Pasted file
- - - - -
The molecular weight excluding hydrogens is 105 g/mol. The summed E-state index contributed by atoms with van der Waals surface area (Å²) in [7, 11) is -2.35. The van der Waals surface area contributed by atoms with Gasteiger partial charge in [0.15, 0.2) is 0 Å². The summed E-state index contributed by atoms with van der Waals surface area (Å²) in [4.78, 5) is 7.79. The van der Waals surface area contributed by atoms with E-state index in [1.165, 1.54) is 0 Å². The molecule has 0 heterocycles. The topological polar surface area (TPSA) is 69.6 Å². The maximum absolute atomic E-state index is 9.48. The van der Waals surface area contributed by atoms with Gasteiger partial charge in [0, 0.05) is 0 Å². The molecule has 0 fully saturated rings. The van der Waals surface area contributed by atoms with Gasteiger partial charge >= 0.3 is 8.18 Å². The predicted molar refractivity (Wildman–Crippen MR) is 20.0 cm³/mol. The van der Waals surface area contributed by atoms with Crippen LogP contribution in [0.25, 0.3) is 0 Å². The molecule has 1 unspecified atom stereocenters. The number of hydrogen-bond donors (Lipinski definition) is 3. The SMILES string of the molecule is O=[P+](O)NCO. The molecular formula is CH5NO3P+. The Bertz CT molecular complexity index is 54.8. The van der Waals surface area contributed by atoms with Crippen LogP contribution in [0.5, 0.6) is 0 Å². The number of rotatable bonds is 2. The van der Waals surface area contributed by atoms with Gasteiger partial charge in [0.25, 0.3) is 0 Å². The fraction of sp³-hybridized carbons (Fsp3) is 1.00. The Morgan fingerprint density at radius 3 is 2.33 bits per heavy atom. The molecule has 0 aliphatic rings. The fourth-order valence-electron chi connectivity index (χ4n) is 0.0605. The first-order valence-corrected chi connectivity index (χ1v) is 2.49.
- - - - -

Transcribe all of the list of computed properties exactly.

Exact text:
The molecular weight excluding hydrogens is 105 g/mol. The summed E-state index contributed by atoms with van der Waals surface area (Å²) in [7, 11) is -2.35. The van der Waals surface area contributed by atoms with Gasteiger partial charge in [0.15, 0.2) is 0 Å². The summed E-state index contributed by atoms with van der Waals surface area (Å²) in [4.78, 5) is 7.79. The van der Waals surface area contributed by atoms with E-state index in [1.165, 1.54) is 0 Å². The molecule has 0 heterocycles. The topological polar surface area (TPSA) is 69.6 Å². The maximum absolute atomic E-state index is 9.48. The van der Waals surface area contributed by atoms with Gasteiger partial charge in [0, 0.05) is 0 Å². The molecule has 0 fully saturated rings. The van der Waals surface area contributed by atoms with Gasteiger partial charge >= 0.3 is 8.18 Å². The predicted molar refractivity (Wildman–Crippen MR) is 20.0 cm³/mol. The van der Waals surface area contributed by atoms with Crippen LogP contribution in [0.25, 0.3) is 0 Å². The molecule has 1 unspecified atom stereocenters. The number of hydrogen-bond donors (Lipinski definition) is 3. The SMILES string of the molecule is O=[P+](O)NCO. The molecular formula is CH5NO3P+. The Bertz CT molecular complexity index is 54.8. The van der Waals surface area contributed by atoms with Crippen LogP contribution in [0.5, 0.6) is 0 Å². The number of rotatable bonds is 2. The van der Waals surface area contributed by atoms with Gasteiger partial charge in [0.25, 0.3) is 0 Å². The fraction of sp³-hybridized carbons (Fsp3) is 1.00. The Morgan fingerprint density at radius 3 is 2.33 bits per heavy atom. The molecule has 0 aliphatic rings. The fourth-order valence-electron chi connectivity index (χ4n) is 0.0605. The first-order valence-corrected chi connectivity index (χ1v) is 2.49.